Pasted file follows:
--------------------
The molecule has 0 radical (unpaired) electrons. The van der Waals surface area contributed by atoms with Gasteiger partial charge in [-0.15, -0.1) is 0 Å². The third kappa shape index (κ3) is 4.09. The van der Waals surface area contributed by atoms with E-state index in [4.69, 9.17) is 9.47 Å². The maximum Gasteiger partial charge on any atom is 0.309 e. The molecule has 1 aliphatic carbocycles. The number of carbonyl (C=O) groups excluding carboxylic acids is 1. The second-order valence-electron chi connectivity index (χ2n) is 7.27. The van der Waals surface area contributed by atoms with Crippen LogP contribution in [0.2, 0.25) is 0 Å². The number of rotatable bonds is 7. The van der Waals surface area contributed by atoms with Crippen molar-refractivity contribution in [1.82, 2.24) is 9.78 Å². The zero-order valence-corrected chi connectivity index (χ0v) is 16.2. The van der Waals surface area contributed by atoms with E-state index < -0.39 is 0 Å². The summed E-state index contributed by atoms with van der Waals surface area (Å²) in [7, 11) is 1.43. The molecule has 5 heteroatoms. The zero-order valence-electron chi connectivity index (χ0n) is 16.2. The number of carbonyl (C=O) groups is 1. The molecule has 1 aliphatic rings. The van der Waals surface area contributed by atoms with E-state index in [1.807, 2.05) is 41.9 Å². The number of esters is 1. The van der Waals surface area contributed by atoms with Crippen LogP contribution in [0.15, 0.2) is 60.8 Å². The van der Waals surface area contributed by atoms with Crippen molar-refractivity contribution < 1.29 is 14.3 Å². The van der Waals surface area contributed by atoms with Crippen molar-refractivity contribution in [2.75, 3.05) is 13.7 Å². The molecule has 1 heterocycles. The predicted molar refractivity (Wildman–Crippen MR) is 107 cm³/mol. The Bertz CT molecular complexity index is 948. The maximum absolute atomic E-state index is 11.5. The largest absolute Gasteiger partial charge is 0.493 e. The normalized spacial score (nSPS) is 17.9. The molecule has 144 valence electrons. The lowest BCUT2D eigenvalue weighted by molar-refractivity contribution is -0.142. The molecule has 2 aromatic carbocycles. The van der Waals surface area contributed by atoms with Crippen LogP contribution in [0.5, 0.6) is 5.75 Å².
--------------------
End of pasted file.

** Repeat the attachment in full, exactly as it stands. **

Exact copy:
The molecule has 0 radical (unpaired) electrons. The van der Waals surface area contributed by atoms with Gasteiger partial charge in [-0.15, -0.1) is 0 Å². The third kappa shape index (κ3) is 4.09. The van der Waals surface area contributed by atoms with E-state index in [4.69, 9.17) is 9.47 Å². The maximum Gasteiger partial charge on any atom is 0.309 e. The molecule has 1 aliphatic carbocycles. The number of carbonyl (C=O) groups excluding carboxylic acids is 1. The second-order valence-electron chi connectivity index (χ2n) is 7.27. The van der Waals surface area contributed by atoms with Crippen LogP contribution in [0.2, 0.25) is 0 Å². The number of rotatable bonds is 7. The van der Waals surface area contributed by atoms with Crippen molar-refractivity contribution in [1.82, 2.24) is 9.78 Å². The zero-order valence-corrected chi connectivity index (χ0v) is 16.2. The van der Waals surface area contributed by atoms with E-state index < -0.39 is 0 Å². The summed E-state index contributed by atoms with van der Waals surface area (Å²) in [7, 11) is 1.43. The molecule has 5 heteroatoms. The zero-order valence-electron chi connectivity index (χ0n) is 16.2. The number of carbonyl (C=O) groups is 1. The molecule has 1 aliphatic rings. The van der Waals surface area contributed by atoms with E-state index in [1.807, 2.05) is 41.9 Å². The number of esters is 1. The van der Waals surface area contributed by atoms with Crippen LogP contribution in [0.15, 0.2) is 60.8 Å². The van der Waals surface area contributed by atoms with Crippen molar-refractivity contribution < 1.29 is 14.3 Å². The van der Waals surface area contributed by atoms with Crippen molar-refractivity contribution in [2.75, 3.05) is 13.7 Å². The molecule has 1 heterocycles. The predicted molar refractivity (Wildman–Crippen MR) is 107 cm³/mol. The Bertz CT molecular complexity index is 948. The maximum absolute atomic E-state index is 11.5. The largest absolute Gasteiger partial charge is 0.493 e. The normalized spacial score (nSPS) is 17.9. The molecule has 144 valence electrons. The lowest BCUT2D eigenvalue weighted by molar-refractivity contribution is -0.142. The molecule has 2 aromatic carbocycles. The van der Waals surface area contributed by atoms with Crippen LogP contribution in [0.5, 0.6) is 5.75 Å².